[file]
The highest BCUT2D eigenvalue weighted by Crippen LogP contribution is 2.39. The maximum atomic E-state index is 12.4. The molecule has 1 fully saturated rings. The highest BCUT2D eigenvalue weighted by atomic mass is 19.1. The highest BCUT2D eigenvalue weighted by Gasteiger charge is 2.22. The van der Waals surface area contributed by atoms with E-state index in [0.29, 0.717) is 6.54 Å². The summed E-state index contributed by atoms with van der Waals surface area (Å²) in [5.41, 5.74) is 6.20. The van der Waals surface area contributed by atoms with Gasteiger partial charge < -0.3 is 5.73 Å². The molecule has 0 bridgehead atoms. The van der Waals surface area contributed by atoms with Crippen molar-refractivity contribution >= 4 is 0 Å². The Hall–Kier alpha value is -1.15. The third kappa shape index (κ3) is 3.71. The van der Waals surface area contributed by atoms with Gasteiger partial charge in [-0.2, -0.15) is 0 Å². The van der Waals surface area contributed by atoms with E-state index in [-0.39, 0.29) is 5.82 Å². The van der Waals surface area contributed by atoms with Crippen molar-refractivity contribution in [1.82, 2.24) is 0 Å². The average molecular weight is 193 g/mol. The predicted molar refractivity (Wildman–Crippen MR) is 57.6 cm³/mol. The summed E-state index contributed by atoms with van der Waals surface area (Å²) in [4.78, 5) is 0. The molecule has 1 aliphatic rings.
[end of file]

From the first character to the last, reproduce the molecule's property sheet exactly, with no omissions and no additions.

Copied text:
The highest BCUT2D eigenvalue weighted by Crippen LogP contribution is 2.39. The maximum atomic E-state index is 12.4. The molecule has 1 fully saturated rings. The highest BCUT2D eigenvalue weighted by atomic mass is 19.1. The highest BCUT2D eigenvalue weighted by Gasteiger charge is 2.22. The van der Waals surface area contributed by atoms with E-state index in [0.29, 0.717) is 6.54 Å². The summed E-state index contributed by atoms with van der Waals surface area (Å²) in [5.41, 5.74) is 6.20. The van der Waals surface area contributed by atoms with Gasteiger partial charge < -0.3 is 5.73 Å². The molecule has 0 bridgehead atoms. The van der Waals surface area contributed by atoms with Crippen molar-refractivity contribution >= 4 is 0 Å². The Hall–Kier alpha value is -1.15. The third kappa shape index (κ3) is 3.71. The van der Waals surface area contributed by atoms with Gasteiger partial charge in [-0.2, -0.15) is 0 Å². The van der Waals surface area contributed by atoms with E-state index in [-0.39, 0.29) is 5.82 Å². The van der Waals surface area contributed by atoms with Crippen molar-refractivity contribution in [1.82, 2.24) is 0 Å². The average molecular weight is 193 g/mol. The predicted molar refractivity (Wildman–Crippen MR) is 57.6 cm³/mol. The summed E-state index contributed by atoms with van der Waals surface area (Å²) in [4.78, 5) is 0. The molecule has 1 aliphatic rings.